Sisters Virginia (Wendy Wearne) and Lane (Kathleen Ramsy) in The Clean House.

Sisters Virginia (Wendy Wearne) and Lane (Kathleen Ramsy) in The Clean House.

The Clean House = a messy state of affairs

Ladysmith Little Theatre takes on our fetishes, phobias and foibles

To really earn the praises of your fans, you have to take chances, and Ladysmith Little Theatre has done it again with its production of The Clean House by Sarah Ruhl.

This is one of those plays where the humour – as the best, most sophisticated humour usually does – cuts pretty close to the nerve. It teeters on the brink of not being funny, which makes it both hilarious and poignant.

Director Brian March has done a skillful job interpreting the nuances of this play.

It pits the neuroses of middle class North American culture against the wild, carnival streak of Latin culture in the form of a Brazilian housekeeper, Matilde (Larissa Coser), who has been hired by a doctor couple, Lane (Kathleen Ramsay) and her husband Charles (Vic Duffhues) to dust, clean and generally tidy up.

Problem is, Matilde doesn’t like housecleaning; all she’s interested in is developing her comic routine and coming up with the best joke in the world.

Enter Lane’s underachieving sister Virginia (Wendy Wearne), for whom housekeeping is the only escape from the fear and loathing of self awareness, and the cast is almost complete.

All that’s needed to round it out is a glamorous and unavoidably sexy fellow Portuguese-speaker for Charles to fall in love with, and Matilde to bond with by the name of Ana (Barbara Metcalfe) and the house of cards is ready for its inevitable collapse.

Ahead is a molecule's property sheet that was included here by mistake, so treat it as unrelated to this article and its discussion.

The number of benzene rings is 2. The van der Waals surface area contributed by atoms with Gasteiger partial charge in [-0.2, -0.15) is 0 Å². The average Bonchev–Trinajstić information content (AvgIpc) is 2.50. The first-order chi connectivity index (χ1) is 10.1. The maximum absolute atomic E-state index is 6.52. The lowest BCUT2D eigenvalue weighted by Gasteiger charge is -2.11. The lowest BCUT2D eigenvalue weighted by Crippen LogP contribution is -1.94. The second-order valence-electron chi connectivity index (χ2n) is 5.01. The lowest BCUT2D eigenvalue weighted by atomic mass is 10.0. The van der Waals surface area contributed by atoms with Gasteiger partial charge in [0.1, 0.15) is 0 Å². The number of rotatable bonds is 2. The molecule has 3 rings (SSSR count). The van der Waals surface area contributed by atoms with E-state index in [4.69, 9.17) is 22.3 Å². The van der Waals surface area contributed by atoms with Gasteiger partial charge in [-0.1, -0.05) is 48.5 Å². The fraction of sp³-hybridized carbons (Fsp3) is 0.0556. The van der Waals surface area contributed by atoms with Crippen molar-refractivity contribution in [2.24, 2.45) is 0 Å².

The Clean House zeros in on the holier – or perhaps just plain better – than thou Victorian mind-set that still has a hold on the North American psyche. Lane, whose arrogance is disguised as the self-sacrifice of a busy professional life, ultimately comes to the shocking conclusion that what she took for love in her husband’s eyes when they were young up-and-comers was only ‘respect,’ that, in fact, their relationship never lived up to the passion of real love, that it was more a textbook example of success in the absence of passion.

Thursday, Feb. 11, was opening night, and the first few scenes were a bit shaky. But it wasn’t long before the actors got into their stride and the performances become thoroughly convincing.

Larissa Coser played the role of Matilde with panache, capturing the fiery Latin temper in her performance. Wendy Wearne, as the pressurized neurotic Virginia, also puts in a strong performance.

The Clean House is on at Ladysmith Little Theatre until Feb. 28. More information at ladysmiththeatre.com.

 

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